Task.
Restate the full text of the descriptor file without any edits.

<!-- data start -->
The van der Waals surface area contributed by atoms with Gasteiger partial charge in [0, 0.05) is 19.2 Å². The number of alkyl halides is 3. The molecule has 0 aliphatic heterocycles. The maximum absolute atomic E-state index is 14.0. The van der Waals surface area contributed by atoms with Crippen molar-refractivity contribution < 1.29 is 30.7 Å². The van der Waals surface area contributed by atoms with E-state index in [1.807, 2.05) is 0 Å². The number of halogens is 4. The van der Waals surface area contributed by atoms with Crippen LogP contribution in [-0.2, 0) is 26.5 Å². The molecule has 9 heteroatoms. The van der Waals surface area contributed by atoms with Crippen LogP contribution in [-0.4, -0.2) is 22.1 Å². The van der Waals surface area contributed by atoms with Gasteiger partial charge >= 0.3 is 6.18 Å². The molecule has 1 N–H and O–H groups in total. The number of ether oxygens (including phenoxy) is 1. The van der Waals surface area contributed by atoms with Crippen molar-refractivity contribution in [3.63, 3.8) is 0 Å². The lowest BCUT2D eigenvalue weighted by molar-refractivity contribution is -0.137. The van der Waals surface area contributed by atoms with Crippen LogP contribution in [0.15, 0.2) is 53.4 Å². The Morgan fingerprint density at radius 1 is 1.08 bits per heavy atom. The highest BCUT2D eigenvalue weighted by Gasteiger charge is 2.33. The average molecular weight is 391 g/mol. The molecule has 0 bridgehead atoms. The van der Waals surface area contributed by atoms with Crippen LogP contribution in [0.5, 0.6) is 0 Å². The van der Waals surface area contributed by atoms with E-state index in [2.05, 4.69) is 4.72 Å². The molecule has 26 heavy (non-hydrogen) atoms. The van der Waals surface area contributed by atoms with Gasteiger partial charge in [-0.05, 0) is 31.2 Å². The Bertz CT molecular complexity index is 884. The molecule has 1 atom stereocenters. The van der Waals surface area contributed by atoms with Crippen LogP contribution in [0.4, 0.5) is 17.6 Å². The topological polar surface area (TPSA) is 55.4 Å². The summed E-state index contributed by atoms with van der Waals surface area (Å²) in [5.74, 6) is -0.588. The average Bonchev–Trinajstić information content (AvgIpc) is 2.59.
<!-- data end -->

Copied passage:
The van der Waals surface area contributed by atoms with Gasteiger partial charge in [0, 0.05) is 19.2 Å². The number of alkyl halides is 3. The molecule has 0 aliphatic heterocycles. The maximum absolute atomic E-state index is 14.0. The van der Waals surface area contributed by atoms with Crippen molar-refractivity contribution < 1.29 is 30.7 Å². The van der Waals surface area contributed by atoms with E-state index in [1.807, 2.05) is 0 Å². The number of halogens is 4. The van der Waals surface area contributed by atoms with Crippen LogP contribution in [-0.2, 0) is 26.5 Å². The molecule has 9 heteroatoms. The van der Waals surface area contributed by atoms with Crippen LogP contribution in [-0.4, -0.2) is 22.1 Å². The van der Waals surface area contributed by atoms with Gasteiger partial charge >= 0.3 is 6.18 Å². The molecule has 1 N–H and O–H groups in total. The number of ether oxygens (including phenoxy) is 1. The van der Waals surface area contributed by atoms with Crippen molar-refractivity contribution in [3.63, 3.8) is 0 Å². The lowest BCUT2D eigenvalue weighted by molar-refractivity contribution is -0.137. The van der Waals surface area contributed by atoms with Crippen LogP contribution in [0.15, 0.2) is 53.4 Å². The Morgan fingerprint density at radius 1 is 1.08 bits per heavy atom. The highest BCUT2D eigenvalue weighted by Gasteiger charge is 2.33. The average molecular weight is 391 g/mol. The molecule has 0 bridgehead atoms. The van der Waals surface area contributed by atoms with Crippen LogP contribution in [0.5, 0.6) is 0 Å². The van der Waals surface area contributed by atoms with E-state index in [2.05, 4.69) is 4.72 Å². The molecule has 26 heavy (non-hydrogen) atoms. The van der Waals surface area contributed by atoms with Gasteiger partial charge in [-0.05, 0) is 31.2 Å². The Bertz CT molecular complexity index is 884. The molecule has 1 atom stereocenters. The van der Waals surface area contributed by atoms with Crippen LogP contribution in [0.4, 0.5) is 17.6 Å². The topological polar surface area (TPSA) is 55.4 Å². The summed E-state index contributed by atoms with van der Waals surface area (Å²) in [5.74, 6) is -0.588. The average Bonchev–Trinajstić information content (AvgIpc) is 2.59.